Looking at the connection configuration around the back you’ll find two PS/2 ports, two D-SUB connectors, a serial port, a parallel port, two USB 2.0 ports, a single FireWire and LAN connector, S-Video out, optical and coaxial S/PDIF out and three audio connectors. The audio connectors can be configured either as line out, line in and microphone or as 5.1-channel analogue outputs. The parallel port and the coaxial S/PDIF connector are mounted above the other ports in the chassis as there is not enough space for these on the motherboard. Around the front are a further optical S/PDIF out, headphone and microphone sockets, two USB 2.0 ports and two FireWire ports – one six-pin and one four-pin.

The supplied CPU cooler might not be the most impressive or innovative I’ve seen, but it does a good job and if you enable Silent Tek in the BIOS it is virtually silent during operation, even with a 3000+ Athlon XP. Do be careful when you install the heatsink though, as it has a couple of sharp pins sticking out on one side which could damage the CPU if you’re not careful.

As the EZ18 is an older model there is no support for SATA, but this is again no major issue as there is still little gain in terms of performance when using SATA as opposed to IDE. Apart from this, there is very little to complain about, although I’m personally not overly fond of the flap that covers up the front 3.5in drive bay.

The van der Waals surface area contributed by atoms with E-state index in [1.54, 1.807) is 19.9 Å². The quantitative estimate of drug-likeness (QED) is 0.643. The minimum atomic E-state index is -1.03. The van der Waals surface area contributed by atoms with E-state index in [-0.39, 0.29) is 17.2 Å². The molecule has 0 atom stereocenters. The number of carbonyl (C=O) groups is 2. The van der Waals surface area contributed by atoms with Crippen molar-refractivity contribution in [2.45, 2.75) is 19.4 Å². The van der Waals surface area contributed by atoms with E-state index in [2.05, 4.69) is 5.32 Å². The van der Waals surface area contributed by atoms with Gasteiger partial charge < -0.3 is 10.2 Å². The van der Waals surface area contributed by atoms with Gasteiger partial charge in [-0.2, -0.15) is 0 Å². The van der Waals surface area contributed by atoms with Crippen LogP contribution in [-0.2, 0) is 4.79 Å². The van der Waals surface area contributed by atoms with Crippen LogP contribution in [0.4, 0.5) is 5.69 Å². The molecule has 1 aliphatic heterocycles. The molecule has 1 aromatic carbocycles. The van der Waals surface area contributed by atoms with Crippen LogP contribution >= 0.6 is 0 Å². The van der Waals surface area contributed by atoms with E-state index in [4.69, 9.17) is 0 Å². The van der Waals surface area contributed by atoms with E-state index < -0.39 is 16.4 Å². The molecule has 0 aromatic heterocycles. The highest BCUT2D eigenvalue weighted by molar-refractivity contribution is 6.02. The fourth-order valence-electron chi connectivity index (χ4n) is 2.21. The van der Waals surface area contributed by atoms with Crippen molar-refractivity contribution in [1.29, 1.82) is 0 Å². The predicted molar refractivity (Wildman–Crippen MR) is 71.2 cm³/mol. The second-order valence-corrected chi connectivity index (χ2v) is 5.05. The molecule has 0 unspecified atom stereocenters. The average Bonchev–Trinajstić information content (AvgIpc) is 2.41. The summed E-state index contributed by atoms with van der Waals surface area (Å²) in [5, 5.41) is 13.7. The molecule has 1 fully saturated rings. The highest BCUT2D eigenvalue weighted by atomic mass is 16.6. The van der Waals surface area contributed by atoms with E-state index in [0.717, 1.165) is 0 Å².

Benchmark scores are pretty good overall, but due to its age the Athlon XP 3000+ CPU can’t quite keep up with the Athlon 64s or Pentium 4s in SYSmark 2004, but this is to be expected. The PCMark 2004 numbers are very good, especially in comparison to other nForce2 boards we have tested in the past. The 3D scores for the integrated nVidia graphics are not going to impress anyone, but such is life with integrated graphics. There is an AGP slot available, so you can install your graphics card of choice if you want to play games.

At £169.98 it is close to £35 more expensive than the Biostar iDEQ 200N and this is the major flaw in the EZ18’s armour. Also I still prefer the Biostar internal design and unless you desperately need a serial and parallel port there’s little on offer here to make the EZ18 look like a more attractive proposition. There is of course the external design, which is radically different to that of the iDEQ 200N, but this is a matter of personal preference rather than real value for money. At the end of the day the XC Cube EZ18 is a quality barebone system but the asking price is just a little too high to make it a great buy for anyone after a budget small form factor box.


The AOpen XC Cube EZ18 is a well built SFF barebone system with plenty of features and good performance; it’s a shame that the price isn’t more competitive though.


The AOpen XC Cube EZ18 was tested using an AMD Athlon 3000+, a Maxtor 120GB IDE hard disk and two matched 256MB Corsair TwinX LL PC3200 memory modules. Both the onboard graphics and an AOpen GeForce FX 5900XT graphics card were used for selected tests.

Trusted Score

Score in detail

  • Value 7
  • Performance 8